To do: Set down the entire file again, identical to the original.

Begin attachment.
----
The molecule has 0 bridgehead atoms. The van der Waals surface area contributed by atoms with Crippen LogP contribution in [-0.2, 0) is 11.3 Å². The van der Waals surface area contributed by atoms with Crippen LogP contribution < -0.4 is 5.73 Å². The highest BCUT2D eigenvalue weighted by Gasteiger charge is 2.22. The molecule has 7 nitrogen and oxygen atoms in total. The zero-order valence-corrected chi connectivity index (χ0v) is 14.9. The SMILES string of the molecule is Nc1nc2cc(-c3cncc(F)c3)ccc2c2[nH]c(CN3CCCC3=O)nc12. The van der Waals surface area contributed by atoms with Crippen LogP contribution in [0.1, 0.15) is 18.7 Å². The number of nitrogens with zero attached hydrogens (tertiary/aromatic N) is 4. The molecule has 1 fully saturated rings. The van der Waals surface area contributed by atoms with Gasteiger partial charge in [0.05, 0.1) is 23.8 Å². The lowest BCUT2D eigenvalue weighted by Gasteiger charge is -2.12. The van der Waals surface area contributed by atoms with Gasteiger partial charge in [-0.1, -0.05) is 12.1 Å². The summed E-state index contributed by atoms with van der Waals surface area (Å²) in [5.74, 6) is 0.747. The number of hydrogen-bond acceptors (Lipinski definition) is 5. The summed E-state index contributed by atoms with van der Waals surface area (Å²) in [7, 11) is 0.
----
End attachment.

The molecule has 0 bridgehead atoms. The van der Waals surface area contributed by atoms with Crippen LogP contribution in [-0.2, 0) is 11.3 Å². The van der Waals surface area contributed by atoms with Crippen LogP contribution < -0.4 is 5.73 Å². The highest BCUT2D eigenvalue weighted by Gasteiger charge is 2.22. The molecule has 7 nitrogen and oxygen atoms in total. The zero-order valence-corrected chi connectivity index (χ0v) is 14.9. The SMILES string of the molecule is Nc1nc2cc(-c3cncc(F)c3)ccc2c2[nH]c(CN3CCCC3=O)nc12. The van der Waals surface area contributed by atoms with Crippen LogP contribution in [0.1, 0.15) is 18.7 Å². The number of nitrogens with zero attached hydrogens (tertiary/aromatic N) is 4. The molecule has 1 fully saturated rings. The van der Waals surface area contributed by atoms with Gasteiger partial charge in [0.05, 0.1) is 23.8 Å². The lowest BCUT2D eigenvalue weighted by Gasteiger charge is -2.12. The van der Waals surface area contributed by atoms with Gasteiger partial charge in [-0.1, -0.05) is 12.1 Å². The summed E-state index contributed by atoms with van der Waals surface area (Å²) in [5.74, 6) is 0.747. The number of hydrogen-bond acceptors (Lipinski definition) is 5. The summed E-state index contributed by atoms with van der Waals surface area (Å²) in [7, 11) is 0.